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Old 11-23-2008, 05:44 AM   #16
Completely Clueless
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Quote:
Originally Posted by jtshaw View Post
Merged your two identical threads together...
Thanks. It was a quirk in the log-in process. I was fully logged-in when I wrote the first post, but when I submitted it, I was told I wasn't. I logged in again and re-sent it but with a different subject line, assuming the first attempt had been rejected. But obviously it hadn't been, despite the incorrect 'not logged in' error. Thought I'd better report this as a possible bug.
 
Old 11-23-2008, 05:50 AM   #17
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Quote:
Originally Posted by Completely Clueless View Post
So I wipe the boot sector. I must be missing something as I can't see how that helps?
That blats the loader code, the partition table, and the filesystem meta-data of the first partition just for good measure.
Will be surprised if it doesn't do the job.
 
Old 11-23-2008, 12:56 PM   #18
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According to CVS software naming convention, Gparted and Parted have not reached the stable stage yet. Software will not get the 1.0 version designation until it is proven stable.
Bootitng is stable and will do it all and can be used without obligation, but as mentioned earlier, it is best to use Windows disk management in Vista to re-size it's partition if you want to keep it. If you don't want to keep it, Bootitng can delete it and zero it out if you want making your drive as clean as a new one in a box.
It's small, takes only a few seconds to download on high speed and works in a DOS environment similar to Gparted.
I used them all, in my opinion, Bootitng is the best.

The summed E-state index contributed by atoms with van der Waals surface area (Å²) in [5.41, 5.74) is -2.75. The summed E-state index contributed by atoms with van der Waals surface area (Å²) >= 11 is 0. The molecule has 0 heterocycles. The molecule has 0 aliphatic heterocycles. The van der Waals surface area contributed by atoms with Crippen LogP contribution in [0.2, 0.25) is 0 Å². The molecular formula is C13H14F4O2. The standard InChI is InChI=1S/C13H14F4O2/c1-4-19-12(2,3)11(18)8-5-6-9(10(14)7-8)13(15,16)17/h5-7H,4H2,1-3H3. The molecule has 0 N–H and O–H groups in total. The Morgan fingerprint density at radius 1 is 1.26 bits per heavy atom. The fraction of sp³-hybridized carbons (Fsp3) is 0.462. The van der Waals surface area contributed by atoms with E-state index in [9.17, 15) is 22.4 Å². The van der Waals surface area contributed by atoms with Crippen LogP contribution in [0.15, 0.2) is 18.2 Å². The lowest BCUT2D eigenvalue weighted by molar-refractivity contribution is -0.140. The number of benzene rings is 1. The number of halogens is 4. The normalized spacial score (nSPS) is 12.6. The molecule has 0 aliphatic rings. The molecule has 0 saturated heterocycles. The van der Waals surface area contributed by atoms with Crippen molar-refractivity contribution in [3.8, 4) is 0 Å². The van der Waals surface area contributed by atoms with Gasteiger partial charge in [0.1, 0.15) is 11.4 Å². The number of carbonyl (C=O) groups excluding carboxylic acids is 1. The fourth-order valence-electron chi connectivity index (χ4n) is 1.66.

Last edited by Junior Hacker; 11-23-2008 at 12:57 PM.
 
Old 11-23-2008, 05:56 PM   #19
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Originally Posted by Junior Hacker View Post
According to CVS software naming convention, Gparted and Parted have not reached the stable stage yet. Software will not get the 1.0 version designation until it is proven stable.
Bootitng is stable and will do it all and can be used without obligation, but as mentioned earlier, it is best to use Windows disk management in Vista to re-size it's partition if you want to keep it. If you don't want to keep it, Bootitng can delete it and zero it out if you want making your drive as clean as a new one in a box.
It's small, takes only a few seconds to download on high speed and works in a DOS environment similar to Gparted.
I used them all, in my opinion, Bootitng is the best.
Okay, thanks JH and thanks to everyone else who took the trouble to respond to my original query. I think I have more than enough resources now to be able to sort the problem out.

I would just like to add that I really did NOT want to have ANYTHING to do with Windows Vista (or any other Windows) and have only decided to try to save the pre-installed Vista (spit) partition due to bitter experience when I have regretted deleting a version of Windows thinking I'll never need it and later discovering some application or other that I NEED won't run on anything else. If there's one thing worse than having to pay for pre-installed Windows with no master DVD., it's having to pay twice for the same *crap* because you deleted your original install in the belief that you would never be needing it!

Once again, thanks all.

CC.
 
Old 11-28-2008, 01:57 AM   #20
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yes, so omit the chatter, and see my previous post on this thread....

CFDISK... FTW!!!
 
Old 11-30-2008, 07:00 AM   #21
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[QUOTE=ninja master;3357444]yes, so omit the chatter, and see my previous post on this thread....

Sorry I missed this post. I have done as you and Wizardhat suggested, using Slackware 10.1 with its cfdisk. It's worked a treat. Thanks. Since I downloaded the full DVD version of Slacware I've decided to give it a whirl at the same time. I've noticed it's very highly rated in the Reviews section.

CC.
 
Old 12-01-2008, 04:11 AM   #22